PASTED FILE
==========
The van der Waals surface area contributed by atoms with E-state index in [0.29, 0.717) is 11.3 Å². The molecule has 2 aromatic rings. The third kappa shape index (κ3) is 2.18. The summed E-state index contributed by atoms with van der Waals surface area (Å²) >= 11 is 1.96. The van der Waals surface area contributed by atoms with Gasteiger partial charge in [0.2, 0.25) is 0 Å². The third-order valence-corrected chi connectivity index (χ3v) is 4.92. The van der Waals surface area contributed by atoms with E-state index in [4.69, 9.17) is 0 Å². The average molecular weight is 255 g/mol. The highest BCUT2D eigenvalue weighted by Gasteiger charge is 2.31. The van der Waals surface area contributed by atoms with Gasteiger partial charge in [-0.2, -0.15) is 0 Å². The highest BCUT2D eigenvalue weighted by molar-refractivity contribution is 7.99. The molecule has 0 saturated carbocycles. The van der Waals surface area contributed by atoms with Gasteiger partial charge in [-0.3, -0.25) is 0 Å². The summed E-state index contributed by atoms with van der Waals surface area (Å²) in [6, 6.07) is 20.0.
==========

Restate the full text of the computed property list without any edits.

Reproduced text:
The van der Waals surface area contributed by atoms with E-state index in [0.29, 0.717) is 11.3 Å². The molecule has 2 aromatic rings. The third kappa shape index (κ3) is 2.18. The summed E-state index contributed by atoms with van der Waals surface area (Å²) >= 11 is 1.96. The van der Waals surface area contributed by atoms with Gasteiger partial charge in [0.2, 0.25) is 0 Å². The third-order valence-corrected chi connectivity index (χ3v) is 4.92. The van der Waals surface area contributed by atoms with E-state index in [4.69, 9.17) is 0 Å². The average molecular weight is 255 g/mol. The highest BCUT2D eigenvalue weighted by Gasteiger charge is 2.31. The van der Waals surface area contributed by atoms with Gasteiger partial charge in [-0.2, -0.15) is 0 Å². The highest BCUT2D eigenvalue weighted by molar-refractivity contribution is 7.99. The molecule has 0 saturated carbocycles. The van der Waals surface area contributed by atoms with Gasteiger partial charge in [-0.3, -0.25) is 0 Å². The summed E-state index contributed by atoms with van der Waals surface area (Å²) in [6, 6.07) is 20.0.